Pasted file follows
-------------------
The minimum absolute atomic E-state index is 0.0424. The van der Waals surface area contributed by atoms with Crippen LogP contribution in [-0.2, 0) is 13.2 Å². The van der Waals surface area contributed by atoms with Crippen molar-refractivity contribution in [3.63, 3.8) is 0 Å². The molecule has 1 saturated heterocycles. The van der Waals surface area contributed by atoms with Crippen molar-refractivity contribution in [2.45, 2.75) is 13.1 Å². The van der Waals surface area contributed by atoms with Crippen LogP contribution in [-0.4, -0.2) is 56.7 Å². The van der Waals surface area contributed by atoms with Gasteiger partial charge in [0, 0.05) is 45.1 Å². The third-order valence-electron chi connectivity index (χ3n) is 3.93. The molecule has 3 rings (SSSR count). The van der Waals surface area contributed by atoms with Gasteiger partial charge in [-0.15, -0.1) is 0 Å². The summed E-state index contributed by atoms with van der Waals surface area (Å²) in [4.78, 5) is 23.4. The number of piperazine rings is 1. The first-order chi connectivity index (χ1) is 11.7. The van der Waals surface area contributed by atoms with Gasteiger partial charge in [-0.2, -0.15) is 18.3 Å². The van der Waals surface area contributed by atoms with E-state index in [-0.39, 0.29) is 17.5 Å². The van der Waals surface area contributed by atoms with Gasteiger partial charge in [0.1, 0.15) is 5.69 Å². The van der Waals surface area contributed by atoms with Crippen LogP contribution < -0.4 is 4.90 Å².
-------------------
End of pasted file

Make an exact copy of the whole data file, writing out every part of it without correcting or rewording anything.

The minimum absolute atomic E-state index is 0.0424. The van der Waals surface area contributed by atoms with Crippen LogP contribution in [-0.2, 0) is 13.2 Å². The van der Waals surface area contributed by atoms with Crippen molar-refractivity contribution in [3.63, 3.8) is 0 Å². The molecule has 1 saturated heterocycles. The van der Waals surface area contributed by atoms with Crippen molar-refractivity contribution in [2.45, 2.75) is 13.1 Å². The van der Waals surface area contributed by atoms with Crippen LogP contribution in [-0.4, -0.2) is 56.7 Å². The van der Waals surface area contributed by atoms with Gasteiger partial charge in [0, 0.05) is 45.1 Å². The third-order valence-electron chi connectivity index (χ3n) is 3.93. The molecule has 3 rings (SSSR count). The van der Waals surface area contributed by atoms with Gasteiger partial charge in [-0.15, -0.1) is 0 Å². The summed E-state index contributed by atoms with van der Waals surface area (Å²) in [4.78, 5) is 23.4. The number of piperazine rings is 1. The first-order chi connectivity index (χ1) is 11.7. The van der Waals surface area contributed by atoms with Gasteiger partial charge in [-0.2, -0.15) is 18.3 Å². The van der Waals surface area contributed by atoms with E-state index in [-0.39, 0.29) is 17.5 Å². The van der Waals surface area contributed by atoms with Gasteiger partial charge in [0.1, 0.15) is 5.69 Å². The van der Waals surface area contributed by atoms with Crippen LogP contribution < -0.4 is 4.90 Å².